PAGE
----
A fresh, blustery, showery day outside the De La Warr Pavillion on the sea front. Much milling and to-ing and fro-ing. People with walkie-talkies, security people, marshals and pavillion staff and, from 9.00 a steadily growing queue of people clutching bulging bags of items for perusal.
Because we’d been invited we didn’t have to queue, but hung around in a separate area feeling like minor celebrities. Very minor. I had no guarantee that my books would be of enough interest to feature on the show. Other ‘invitees’ were a sure-thing, having been visited by their ‘expert’ in their homes. One of these ‘A-list’ invitees (the proud owner of some rather oddly shaped radiators) sounded very unimpressed by my proposed contribution to the show. “Ladybird Books? We have hundereds of those at home”.
Clive appeared and we found a corner to show my wares. He looked busy and business-like and rather unimpressed. This was clearly not his area of expertise so I hurriedly told him why I thought certain items might be of interest. His face stayed blank – stoney even. “Too much detail” he muttered and stalked away.
A few moments later one of the BBC staff returned. “As I thought” she said, “Clive thinks they’re of interest so we’ll be filming you as soon as we get a slot”. Well Clive sure has a funny way of showing it! I had been sure she was about to break rejection to me gently.
Almost immediately we were take to a table, dabbed down by a jolly make-up lady (my son refused to have anything put on him) and we were seated with Clive as he talked me through my items. The second the cameras were rolling he came over all jolly and twinkly and avuncular – but I suppose if you have to keep that pace up for 12 hours, you have to ration your goodwill and good humour rather.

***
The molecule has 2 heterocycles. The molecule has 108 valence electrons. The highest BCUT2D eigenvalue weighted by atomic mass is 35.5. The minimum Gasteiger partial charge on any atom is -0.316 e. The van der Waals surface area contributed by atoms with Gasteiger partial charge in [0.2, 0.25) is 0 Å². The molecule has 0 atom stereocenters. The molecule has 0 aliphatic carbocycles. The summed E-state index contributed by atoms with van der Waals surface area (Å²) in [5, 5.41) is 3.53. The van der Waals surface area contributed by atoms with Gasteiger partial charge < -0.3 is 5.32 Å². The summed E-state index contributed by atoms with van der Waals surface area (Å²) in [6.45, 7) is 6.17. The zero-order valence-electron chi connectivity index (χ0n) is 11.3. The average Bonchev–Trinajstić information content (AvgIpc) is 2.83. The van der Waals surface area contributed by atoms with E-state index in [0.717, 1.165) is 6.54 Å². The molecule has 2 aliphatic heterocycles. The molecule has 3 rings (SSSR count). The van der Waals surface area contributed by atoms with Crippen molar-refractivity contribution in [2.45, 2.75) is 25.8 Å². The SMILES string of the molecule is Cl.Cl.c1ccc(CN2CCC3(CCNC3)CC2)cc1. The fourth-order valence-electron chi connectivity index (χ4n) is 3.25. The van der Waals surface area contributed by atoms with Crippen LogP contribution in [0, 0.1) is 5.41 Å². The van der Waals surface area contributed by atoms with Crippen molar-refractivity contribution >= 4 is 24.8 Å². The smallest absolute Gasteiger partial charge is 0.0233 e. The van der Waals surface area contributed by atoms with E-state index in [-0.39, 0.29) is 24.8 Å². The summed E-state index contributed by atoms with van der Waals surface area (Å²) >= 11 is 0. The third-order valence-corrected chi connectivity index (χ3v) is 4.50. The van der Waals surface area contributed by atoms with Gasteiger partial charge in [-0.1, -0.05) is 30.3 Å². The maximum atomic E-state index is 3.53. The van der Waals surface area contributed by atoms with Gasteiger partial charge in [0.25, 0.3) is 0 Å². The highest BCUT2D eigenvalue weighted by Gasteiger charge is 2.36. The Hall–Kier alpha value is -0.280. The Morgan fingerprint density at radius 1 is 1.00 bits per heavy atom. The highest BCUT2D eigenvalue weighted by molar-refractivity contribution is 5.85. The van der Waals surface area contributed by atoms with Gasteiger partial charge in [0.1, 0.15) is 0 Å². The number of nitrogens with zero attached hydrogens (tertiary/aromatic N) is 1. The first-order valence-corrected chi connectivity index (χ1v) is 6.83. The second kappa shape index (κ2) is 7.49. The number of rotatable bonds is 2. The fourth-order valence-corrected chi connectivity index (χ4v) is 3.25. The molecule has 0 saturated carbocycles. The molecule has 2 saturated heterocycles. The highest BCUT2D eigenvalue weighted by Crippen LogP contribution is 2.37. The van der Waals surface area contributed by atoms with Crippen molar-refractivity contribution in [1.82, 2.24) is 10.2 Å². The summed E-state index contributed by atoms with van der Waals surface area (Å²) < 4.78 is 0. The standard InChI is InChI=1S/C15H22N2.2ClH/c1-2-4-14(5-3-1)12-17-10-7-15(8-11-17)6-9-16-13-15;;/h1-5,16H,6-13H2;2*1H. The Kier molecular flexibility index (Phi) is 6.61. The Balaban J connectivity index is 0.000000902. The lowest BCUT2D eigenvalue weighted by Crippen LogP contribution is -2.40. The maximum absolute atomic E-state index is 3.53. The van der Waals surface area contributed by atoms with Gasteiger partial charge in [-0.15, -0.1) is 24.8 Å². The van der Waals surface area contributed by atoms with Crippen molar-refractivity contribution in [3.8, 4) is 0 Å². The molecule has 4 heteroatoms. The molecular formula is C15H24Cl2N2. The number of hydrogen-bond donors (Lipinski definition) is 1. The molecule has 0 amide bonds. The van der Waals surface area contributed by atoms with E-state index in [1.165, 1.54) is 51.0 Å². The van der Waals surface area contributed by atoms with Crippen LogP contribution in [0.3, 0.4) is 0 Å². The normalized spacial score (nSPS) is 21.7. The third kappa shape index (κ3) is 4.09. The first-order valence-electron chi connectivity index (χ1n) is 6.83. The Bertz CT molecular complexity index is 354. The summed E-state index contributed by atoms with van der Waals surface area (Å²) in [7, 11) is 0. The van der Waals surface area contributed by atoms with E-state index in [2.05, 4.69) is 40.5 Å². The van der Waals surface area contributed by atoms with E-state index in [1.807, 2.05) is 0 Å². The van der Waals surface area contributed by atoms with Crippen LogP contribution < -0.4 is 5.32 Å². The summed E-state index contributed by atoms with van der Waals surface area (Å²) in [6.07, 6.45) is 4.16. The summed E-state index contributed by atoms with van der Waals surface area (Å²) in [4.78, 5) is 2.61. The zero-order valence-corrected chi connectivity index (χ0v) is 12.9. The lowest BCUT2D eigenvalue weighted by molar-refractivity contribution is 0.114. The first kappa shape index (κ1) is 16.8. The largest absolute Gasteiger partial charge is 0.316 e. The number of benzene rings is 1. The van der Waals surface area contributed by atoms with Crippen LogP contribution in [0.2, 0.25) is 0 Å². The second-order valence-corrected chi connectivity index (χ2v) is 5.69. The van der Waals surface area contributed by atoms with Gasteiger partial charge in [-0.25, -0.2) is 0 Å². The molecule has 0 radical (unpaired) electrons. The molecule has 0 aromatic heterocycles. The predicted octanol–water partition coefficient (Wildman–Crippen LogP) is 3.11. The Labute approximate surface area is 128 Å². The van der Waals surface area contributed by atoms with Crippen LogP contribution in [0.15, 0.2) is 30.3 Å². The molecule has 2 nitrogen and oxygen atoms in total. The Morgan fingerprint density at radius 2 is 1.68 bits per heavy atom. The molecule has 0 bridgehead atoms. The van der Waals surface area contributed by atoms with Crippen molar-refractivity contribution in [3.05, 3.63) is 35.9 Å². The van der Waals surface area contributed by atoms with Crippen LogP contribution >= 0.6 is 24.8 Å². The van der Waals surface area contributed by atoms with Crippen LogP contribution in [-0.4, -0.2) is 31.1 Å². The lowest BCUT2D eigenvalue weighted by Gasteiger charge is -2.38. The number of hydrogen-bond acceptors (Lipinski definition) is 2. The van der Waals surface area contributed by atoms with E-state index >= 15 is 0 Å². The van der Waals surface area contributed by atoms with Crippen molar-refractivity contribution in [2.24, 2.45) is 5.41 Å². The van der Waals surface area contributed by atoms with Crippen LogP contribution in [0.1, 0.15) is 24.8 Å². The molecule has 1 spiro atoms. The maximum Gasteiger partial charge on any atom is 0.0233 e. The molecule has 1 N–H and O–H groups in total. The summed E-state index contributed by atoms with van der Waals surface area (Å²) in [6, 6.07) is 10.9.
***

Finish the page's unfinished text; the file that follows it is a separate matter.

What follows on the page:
Half-way through filming the sky grew suddenly grey and rain stated to fall. I was torn between the desire to keep things going and the urge of the collector to throw herself bodily across the books to protect them from the drops. By the end of the interview there were 4 people holding light-boards and umbrellas over us. It turns out these people weren’t motivated by the desire to protect my First Editions but to finish the scene. Having filmed the piece they then had to focus on the hand-movements and shoot those separately. Trying to keep the continuity was like trying to re-place the ball after a foul shot in snooker. During the interview I had foolishly gone to move a book and Clive (in rather un-avuncular fashion) actually slapped my hand away! The director and cameraman were lynx-eyed on the position of the books, re-tracing our hand movements from one to another to enable close-ups.
And that was it. I was bundled away to make room for a collection of posh ceramic jewellery. The new series of AR (as we conoscenti call it) starts in September, at which time I’ll find out when the “Tomorrows Antiques” episode will be shown.
Always assuming, of course, that we don’t get edited out…